(A personal attempt at making the raining evening a little more worthy)

“[…] And I must tell you this is not a love story.

This is the story of someone who is, innately, yearning for being loved, and yet at the same time, unabashedly –I would rather say hypocritically– denies all love that is offered to him, through his pretentious attitudes and what he proclaims “necessary rationality.”” (Unknown author)

He halts for a second, lifting his eyes to look through the glass wall of the café, after which is a neatly-trimmed row of shrubs that acts to provide certain privacy for its customers. This point of view always allows him to see passers-by with a holistic perspective, which he calls his personal vantage point, while they can only catch a glimpse of his strongly-built upper body. His well-groomed hair are what stand out, a style to which he has been loyal since he had his heart broken –well again he proclaims– “for the last time.”

Despite the youthfulness that shines from his complexion, his eyes –he always fails to admit that everyone else except himself can recognise without second thought– contain the sadness of the stagnant water from a no-where-to-be-found sea. “A ridiculous recognition,” he spits out half-jokingly to his friend when he tells him that, “I can see that you have read enough rubbished romance, so go and rub off those cheesy thoughts out of your mind and do something more rational, please!”

“Gruhhh, yeah, this is how I define rational to you, dickhead.” Unhesitantly his friend dashes towards him and mercilessly squeeze his head by both hands, leaving a messy pile of black hair and a pair of flaming eyes, “You are the one who needs to, well, rub off whatever fucking past thoughts and move on, my boy!” 

He throws down his shoulders defenselessly and starts to tidy up the dishevelled wisp of hair, hiding the tiny white streak underneath, while launching his ‘civilised’ counter-attack to his friend, “I forgive you since you never understand the difference between memories and remnants. And such ‘coup d’etat’ should be stopped, or else I will have to employ strict measures towards you!”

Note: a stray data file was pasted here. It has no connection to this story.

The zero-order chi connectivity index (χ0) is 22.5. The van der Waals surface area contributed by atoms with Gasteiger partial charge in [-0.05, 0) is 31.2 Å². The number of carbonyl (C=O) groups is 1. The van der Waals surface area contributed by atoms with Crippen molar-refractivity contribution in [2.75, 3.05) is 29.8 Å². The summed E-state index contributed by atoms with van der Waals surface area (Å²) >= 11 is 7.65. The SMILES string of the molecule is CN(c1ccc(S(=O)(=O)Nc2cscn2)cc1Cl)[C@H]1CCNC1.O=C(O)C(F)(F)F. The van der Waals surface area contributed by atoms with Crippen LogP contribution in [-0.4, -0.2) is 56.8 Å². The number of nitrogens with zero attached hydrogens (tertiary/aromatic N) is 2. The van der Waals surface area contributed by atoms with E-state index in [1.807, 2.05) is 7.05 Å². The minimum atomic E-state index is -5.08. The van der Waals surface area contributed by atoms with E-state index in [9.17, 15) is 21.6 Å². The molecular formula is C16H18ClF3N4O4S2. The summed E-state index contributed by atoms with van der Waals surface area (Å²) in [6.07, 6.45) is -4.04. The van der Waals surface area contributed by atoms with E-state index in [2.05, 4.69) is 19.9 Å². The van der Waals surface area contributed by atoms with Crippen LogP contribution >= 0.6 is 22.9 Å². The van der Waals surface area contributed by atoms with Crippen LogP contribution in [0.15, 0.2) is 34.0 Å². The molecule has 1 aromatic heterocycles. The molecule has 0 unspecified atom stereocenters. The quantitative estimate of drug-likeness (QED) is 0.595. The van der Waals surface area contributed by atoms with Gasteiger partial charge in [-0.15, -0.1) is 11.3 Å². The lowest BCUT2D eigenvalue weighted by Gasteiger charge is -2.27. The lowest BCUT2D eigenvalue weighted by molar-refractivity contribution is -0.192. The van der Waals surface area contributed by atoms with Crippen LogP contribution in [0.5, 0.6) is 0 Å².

Every single time like this, his friend would do nothing but smirk and raise his chin with an even more teasing and challenging face. He knows he has been seen through by his friend.

And both know it would be easier to say than do.

A ding of the call-bell at the order counter pulls him back from the brooding thought. A couple has just entered and is waiting to order their drinks.

He has been looking out to the glass wall all the while, left hand holding the book resting on his left thigh, thumb in between the last pages. He eyes down on his right hand on the chair arm that has been forming a tight fist, opening it up to see the four red marks left by the fingernails inside his palm.

The privacy granted by the well-trimmed row of shrubs gives him the impression that passers-by could never spy on what is happening inside the café at his table. “Such another way average author and an insulting ending,” he whispers to himself. Gently shaking his body, slotting the bookmark back into the finished book, he gathers his stuff while calling out for the waitress to bring the bill. 

He has just enough time to dog-ear the ending page, half of which is blank, before dropping the book into his brown-leathered sling bag when the bill arrives.

Petaling Jaya, 7 September 2019.